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Japan declares 'nuclear emergency' after quake

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posted on Mar, 25 2011 @ 02:37 PM
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Originally posted by windwaker
I think it might be too late for an evacuation of Tokyo. If the yellow rain that fell was radioactive fallout, then everyone in Tokyo is contaminated.


Not to late yet... the exposure right now is mainly the iodine and that has a short half life. And dosage is based on long term exposure so getting out soon would still be okay before it gets worse. I just don't see it happening. Where do you evacuate 47 million people to and house them and feed them and still maintain an infrastructure to support such a move

At least here in the US we have FEMA camps ready...

ermmmm...

edit on 25-3-2011 by zorgon because: (no reason given)




posted on Mar, 25 2011 @ 02:39 PM
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reply to post by zorgon
 


I imagine that the boron that the they have been feeding into the mix is aimed at water going to the storage pools for the spent rods.

I only know what I am guessing at and what I have read, but from my understanding, normally, they don't put boron into the storage pools.

MY Guess, they have fuel rods knocked over by the quake starting up the fission process in the storage pools.

Added edit - Japan has dumped all the boron they have into the storage pools, and failed to even slow them down. Clearly there is a much bigger problem than is being admitted.

The reactors are small compared to Chernobyl, but the storage pools are another story. I don't enough to know how much of a threat those spent rods are, but clearly they are a considerable threat.

Now we have reactor breaches.

The situation is just starting to get ugly. This might make Chernobyl look like a minor incident.

We should be seeing headlines at this point saying, "Russia and the U.S. are rushing emergency supplies to contain ongoing nuclear disaster in Japan"., instead of these tepid reports, "New worry" and Raising concerns".

Evacuate Tokyo! We might have to evacuate California if they don't get these reactors and fuel storage pools entombed soon.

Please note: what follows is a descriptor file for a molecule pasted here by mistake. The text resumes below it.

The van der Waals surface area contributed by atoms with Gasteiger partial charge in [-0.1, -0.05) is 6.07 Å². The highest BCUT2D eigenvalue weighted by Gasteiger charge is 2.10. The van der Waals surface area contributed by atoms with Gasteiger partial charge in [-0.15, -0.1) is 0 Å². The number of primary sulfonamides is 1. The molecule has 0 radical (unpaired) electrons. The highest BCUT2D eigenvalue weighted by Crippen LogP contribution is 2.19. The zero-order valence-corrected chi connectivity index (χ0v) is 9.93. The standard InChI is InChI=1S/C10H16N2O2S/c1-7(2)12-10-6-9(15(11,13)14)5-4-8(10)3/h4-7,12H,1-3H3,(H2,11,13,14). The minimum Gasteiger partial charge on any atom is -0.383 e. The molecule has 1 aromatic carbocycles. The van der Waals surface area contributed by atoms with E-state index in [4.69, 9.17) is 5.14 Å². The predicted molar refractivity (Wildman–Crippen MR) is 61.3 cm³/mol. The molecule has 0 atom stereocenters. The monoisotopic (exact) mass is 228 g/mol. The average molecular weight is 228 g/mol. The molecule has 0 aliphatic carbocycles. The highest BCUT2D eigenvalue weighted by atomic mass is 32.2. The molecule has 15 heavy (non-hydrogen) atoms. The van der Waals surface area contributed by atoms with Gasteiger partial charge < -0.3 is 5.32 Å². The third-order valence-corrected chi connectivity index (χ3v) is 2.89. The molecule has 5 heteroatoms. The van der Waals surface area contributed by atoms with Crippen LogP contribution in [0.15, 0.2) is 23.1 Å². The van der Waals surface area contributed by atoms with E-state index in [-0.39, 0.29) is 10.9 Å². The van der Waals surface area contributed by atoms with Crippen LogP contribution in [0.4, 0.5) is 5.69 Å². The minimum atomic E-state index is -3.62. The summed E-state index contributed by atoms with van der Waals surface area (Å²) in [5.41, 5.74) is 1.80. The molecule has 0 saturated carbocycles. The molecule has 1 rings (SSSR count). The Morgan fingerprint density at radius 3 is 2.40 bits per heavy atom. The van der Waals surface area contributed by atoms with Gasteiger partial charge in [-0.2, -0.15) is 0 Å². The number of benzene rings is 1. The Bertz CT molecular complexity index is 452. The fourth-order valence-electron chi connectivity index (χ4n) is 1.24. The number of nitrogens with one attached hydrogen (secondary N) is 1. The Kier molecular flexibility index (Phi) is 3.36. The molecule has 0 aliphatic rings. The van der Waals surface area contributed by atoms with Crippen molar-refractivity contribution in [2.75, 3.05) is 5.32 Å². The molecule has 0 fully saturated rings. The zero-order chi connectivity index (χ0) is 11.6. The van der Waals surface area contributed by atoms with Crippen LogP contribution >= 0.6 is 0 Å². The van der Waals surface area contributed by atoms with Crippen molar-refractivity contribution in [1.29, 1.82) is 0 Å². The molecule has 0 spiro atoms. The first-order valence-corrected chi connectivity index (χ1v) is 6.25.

edit on 25-3-2011 by poet1b because: see added line



posted on Mar, 25 2011 @ 02:40 PM
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reply to post by Styrge

I got pages on skateboards, clothing, and one hit to Wiki's page on Carbon Capture & Storage....


What am I looking for?

TheRedneck



posted on Mar, 25 2011 @ 02:40 PM
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The separation between the Royal Family, and his peoples, has been one of long standing tradition in Japan. The Emperor does not speak to his peoples, unless it's a very serious matter.

I would take his gesture of the giving of Royal Family stores, to some of his people, as a deep apology, and empathy with his people. He also knows they are probably walking dead, and it could be taken as a heart felt apology.

Japanese culture is deeply ingrained, and traditions strictly adhered to. This gesture by the Royal Family, is no small thing.

Des
edit on 25-3-2011 by Destinyone because: (no reason given)



posted on Mar, 25 2011 @ 02:41 PM
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Originally posted by jadedANDcynical
reply to post by mrbillshow
 


The Emperor giving his people a gift?

That has got to be significant, JustMike what would you say this indicates?


My math might be off but it looks like this gift averages out to 13 eggs, 1/3 a chicken and maybe a can of sausage for each of the 93 evacuees?

Be still my heart...



posted on Mar, 25 2011 @ 02:42 PM
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reply to post by jadedANDcynical

Actually, I'm thinking the radiation (neutrons from heavy water) are strong enough to be deteriorating (eating, if you will) and destabilizing the components in the affected areas outside the core.

TheRedneck



posted on Mar, 25 2011 @ 02:43 PM
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Originally posted by Destinyone
The separation between the Royal Family, and his peoples, has been one of long standing tradition in Japan. The Emperor does not speak to his peoples, unless it's a very serious matter.

I would take his gesture of the giving of Royal Family stores, to some of his people, as a deep apology, and empathy with his people. He also knows they are probably walking dead, and it could be taken as a heart felt apology.

Des


I'm surprised the Empress didn't throw in a little cake.



posted on Mar, 25 2011 @ 02:45 PM
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reply to post by zorgon

At least here in the US we have FEMA camps ready...

ermmmm...

On the West Coast, mainly.

Things that make you go...


TheRedneck



posted on Mar, 25 2011 @ 02:51 PM
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Getting a little tired of them saying that they are continuing to work on these buildings but not ONE picture of any activity, not even from the NHK helicopter. Are they really actually working there since the evacuation?